Two years ago the news in the Salish Sea of the Pacific Northwest was of an Orca, Tahlequah, carrying her dead calf for two weeks. We all mourned with her. Concern increased that her health was in danger. Happily, she survived and now has a new baby. It is a boy and seems happy and healthy. Extra good news came today of a second calf born to the J-pod of Orcas that live in Puget Sound, the southern part of the Salish Sea. We needed some good news right now.
These are the times that are both full of misery and delight. Fear for tomorrow is palpable, but can vanish in an instant if we are blessed with something that wakes us up. It may be seeing a certain bird fly across the sky, noticing a blossom start to flower, or awe from the spider web that was built from my car to the cherry tree overnight and now covered with raindrops so it hangs in the air. We can be moved by music, something we read, or by speaking to a brother or friend. Or a story about resilience and hope, like Tahlequah’s. These are moments we all need for our resilience and our souls.
Our minds are overwhelmed with information blasting at us. I have spoken about the “Infodemic” of misinformation, but the truth is there is also a “pandemic” of new scientific information. It can be impossible to keep up and filter the reliable from the unreliable, the good studies from the not so good, and the significant from the not so significant. I find it exciting to read and hear about new ideas and new data, but sometimes I need a filter. I expect you do too. I found this article in Medium helpful which lists 50 experts to trust. Twitter has a site that you can follow that sifts and sorts through early studies that are in the “pre-print”phase. These are articles that have data that hasn’t yet been peer reviewed, but may have important information in it. I also read Journal Watch which compiles medical information from medical journals, to help keep me up to date. Their section about COVID-19 is free, with no subscription necessary. I also have started getting Science Daily’s newsletters that are interesting to peruse.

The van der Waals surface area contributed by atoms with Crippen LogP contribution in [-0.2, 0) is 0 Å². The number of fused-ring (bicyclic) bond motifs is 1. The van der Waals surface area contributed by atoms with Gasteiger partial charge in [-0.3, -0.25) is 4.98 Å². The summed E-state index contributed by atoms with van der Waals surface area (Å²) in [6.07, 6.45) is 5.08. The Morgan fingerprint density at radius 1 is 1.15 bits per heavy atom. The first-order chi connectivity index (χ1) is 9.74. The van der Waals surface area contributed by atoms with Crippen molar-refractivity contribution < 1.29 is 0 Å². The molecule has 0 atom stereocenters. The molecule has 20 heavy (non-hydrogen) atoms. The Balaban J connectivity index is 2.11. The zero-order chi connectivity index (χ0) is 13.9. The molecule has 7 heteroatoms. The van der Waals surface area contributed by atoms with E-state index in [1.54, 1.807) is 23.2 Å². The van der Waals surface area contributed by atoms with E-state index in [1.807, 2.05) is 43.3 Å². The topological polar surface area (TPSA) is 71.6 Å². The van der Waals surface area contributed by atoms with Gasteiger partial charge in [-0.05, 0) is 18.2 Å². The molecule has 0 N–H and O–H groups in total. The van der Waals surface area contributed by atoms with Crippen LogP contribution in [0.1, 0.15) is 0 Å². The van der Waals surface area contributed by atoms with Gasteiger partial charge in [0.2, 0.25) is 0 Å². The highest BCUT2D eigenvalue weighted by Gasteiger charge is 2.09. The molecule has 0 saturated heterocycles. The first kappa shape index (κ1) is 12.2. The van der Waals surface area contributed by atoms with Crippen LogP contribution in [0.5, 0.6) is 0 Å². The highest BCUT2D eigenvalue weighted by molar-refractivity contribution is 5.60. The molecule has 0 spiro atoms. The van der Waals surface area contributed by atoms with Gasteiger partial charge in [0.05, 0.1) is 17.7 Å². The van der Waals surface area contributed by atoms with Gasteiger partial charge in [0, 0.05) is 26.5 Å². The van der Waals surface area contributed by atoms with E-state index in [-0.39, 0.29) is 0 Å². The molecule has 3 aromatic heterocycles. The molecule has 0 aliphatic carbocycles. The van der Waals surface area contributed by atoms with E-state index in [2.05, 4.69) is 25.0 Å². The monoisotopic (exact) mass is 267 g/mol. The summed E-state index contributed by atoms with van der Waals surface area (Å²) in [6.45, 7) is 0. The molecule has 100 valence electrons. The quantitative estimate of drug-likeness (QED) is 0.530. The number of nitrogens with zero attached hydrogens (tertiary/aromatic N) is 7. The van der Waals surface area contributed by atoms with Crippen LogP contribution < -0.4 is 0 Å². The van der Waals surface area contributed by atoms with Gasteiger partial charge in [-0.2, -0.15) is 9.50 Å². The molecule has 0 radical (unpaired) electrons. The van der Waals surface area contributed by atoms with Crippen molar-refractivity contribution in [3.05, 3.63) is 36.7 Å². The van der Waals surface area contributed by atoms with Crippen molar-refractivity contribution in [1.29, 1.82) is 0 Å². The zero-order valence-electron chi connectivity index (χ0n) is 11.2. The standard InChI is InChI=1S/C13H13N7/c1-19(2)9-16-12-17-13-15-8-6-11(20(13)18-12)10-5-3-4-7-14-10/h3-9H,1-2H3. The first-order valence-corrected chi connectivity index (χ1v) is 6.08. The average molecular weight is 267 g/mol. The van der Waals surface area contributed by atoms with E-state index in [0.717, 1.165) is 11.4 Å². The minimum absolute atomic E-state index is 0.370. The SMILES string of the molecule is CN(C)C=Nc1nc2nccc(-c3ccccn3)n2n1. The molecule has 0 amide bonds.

All of this extra information comes at a cost. Trust in science is at a low point. People are questioning guidelines and data, spurred on by changes in recommendations that has occurred since the beginning of the epidemic, not surprising since knowledge has increased about how the virus behaves. Also, trust is stressed by leadership giving mixed messages. It is exacerbated by trolls, bots, and conspiracy theories spread virally on the internet. Check out these cool tools from Indiana University to help with filtering misinformation.
Wash your hands, cover your nose, keep safe six, and check your sources!
And finally, my caveat is that this is my experience and my opinions, which are subject to change as more information is available, and not related to the organization I work for. Thanks for reading.